Renato’s is situated on Bristol’s historic King Street spread across two Grade II* Listed buildings: No. 33, which was originally a merchant’s house, and No. 34 which operated as a grain store – both of which date from the 1650s – making them older than the LLandoger Trow.
Named after King Charles II, King Street lies just south of the original town wall and was laid out in 1650 in order to develop the Town Marsh, the area then lying between the south or Marsh Wall and the Avon. The north side was developed first and the south side in 1663. Nos 33 & 34 are the only surviving buildings of the original development. Upstairs boasts ornate 17th-century plasterwork – which depicts pomegranates, winged cherubs and a frieze of dogs and fruit (pictured below) – is cited in Pevsner’s Architectural City Guide to Bristol. Click on the images below to enlarge.
You can read more about the history of the building and see what King Street would have looked like through the ages at Know Your Place, Bristol City Council’s historic environment record – just search for 33 King Street and then select the ‘Historic Information’ tab, and tick the ‘Monuments’ box, then click on the map to read the record.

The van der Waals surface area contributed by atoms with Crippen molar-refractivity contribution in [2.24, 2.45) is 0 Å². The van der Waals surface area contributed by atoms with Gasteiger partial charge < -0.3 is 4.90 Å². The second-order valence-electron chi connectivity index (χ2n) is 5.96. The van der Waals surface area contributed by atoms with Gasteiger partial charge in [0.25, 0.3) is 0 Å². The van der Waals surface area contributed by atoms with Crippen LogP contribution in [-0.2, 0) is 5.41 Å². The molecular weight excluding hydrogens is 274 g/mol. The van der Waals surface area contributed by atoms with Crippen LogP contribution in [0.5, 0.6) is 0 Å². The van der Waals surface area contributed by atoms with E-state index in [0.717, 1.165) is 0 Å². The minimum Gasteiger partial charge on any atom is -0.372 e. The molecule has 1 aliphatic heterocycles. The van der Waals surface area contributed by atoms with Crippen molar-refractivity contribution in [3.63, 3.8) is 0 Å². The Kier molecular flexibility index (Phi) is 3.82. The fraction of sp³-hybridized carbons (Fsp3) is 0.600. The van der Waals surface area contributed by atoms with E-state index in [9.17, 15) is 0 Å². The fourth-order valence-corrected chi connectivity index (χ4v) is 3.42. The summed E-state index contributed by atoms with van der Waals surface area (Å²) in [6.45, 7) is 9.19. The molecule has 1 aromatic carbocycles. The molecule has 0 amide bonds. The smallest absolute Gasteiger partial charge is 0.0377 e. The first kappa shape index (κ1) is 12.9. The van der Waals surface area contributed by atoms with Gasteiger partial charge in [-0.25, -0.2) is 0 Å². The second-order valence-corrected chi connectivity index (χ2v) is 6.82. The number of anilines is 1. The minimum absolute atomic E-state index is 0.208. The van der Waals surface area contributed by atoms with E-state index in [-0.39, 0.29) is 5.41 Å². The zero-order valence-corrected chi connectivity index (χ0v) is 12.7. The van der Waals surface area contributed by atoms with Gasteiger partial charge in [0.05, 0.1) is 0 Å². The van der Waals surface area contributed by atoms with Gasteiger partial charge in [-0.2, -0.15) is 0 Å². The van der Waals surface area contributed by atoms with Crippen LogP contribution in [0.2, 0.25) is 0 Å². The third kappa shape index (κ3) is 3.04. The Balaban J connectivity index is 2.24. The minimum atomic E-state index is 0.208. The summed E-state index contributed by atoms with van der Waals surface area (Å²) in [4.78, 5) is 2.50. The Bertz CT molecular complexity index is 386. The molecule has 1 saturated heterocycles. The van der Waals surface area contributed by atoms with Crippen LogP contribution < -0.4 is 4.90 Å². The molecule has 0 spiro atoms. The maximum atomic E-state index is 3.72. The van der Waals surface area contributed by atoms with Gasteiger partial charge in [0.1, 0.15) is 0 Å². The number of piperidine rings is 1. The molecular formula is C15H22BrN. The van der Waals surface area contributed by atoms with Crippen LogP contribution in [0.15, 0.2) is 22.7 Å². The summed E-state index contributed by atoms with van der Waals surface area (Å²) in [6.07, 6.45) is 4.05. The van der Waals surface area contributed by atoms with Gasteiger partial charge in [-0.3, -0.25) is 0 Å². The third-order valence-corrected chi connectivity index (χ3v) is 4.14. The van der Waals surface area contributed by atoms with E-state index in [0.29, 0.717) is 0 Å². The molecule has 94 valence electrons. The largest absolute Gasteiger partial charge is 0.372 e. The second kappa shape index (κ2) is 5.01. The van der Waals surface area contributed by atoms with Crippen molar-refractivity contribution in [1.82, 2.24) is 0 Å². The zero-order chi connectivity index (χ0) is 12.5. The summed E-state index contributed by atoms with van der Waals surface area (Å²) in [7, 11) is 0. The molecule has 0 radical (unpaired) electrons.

Renato’s originally opened as Ristorante da Renato in 1971 at No. 19 King Street on the south side the road. La Taverna dell’Artista opened on the north side of King Street, opposite, in 1980, initially only occupying No. 33 (the building on the left), before it incorporated No. 34 next door. By a process of association La Taverna also became known as Renato’s, and for a long time both businesses thrived in King Street. No. 19 is now sadly closed, but No. 33 continues to thrive.
Links to More Images
Here’s a late 19th-century image of Theatre Royal with the original building (before Renato’s time) in the background on the right. Here’s a picture from the 1950s here . Here’s a 1977 image – we know the date as it’s the Queen’s Jubilee year. There’s lots of amazing photos on Flickr that give you a feel of the atmosphere.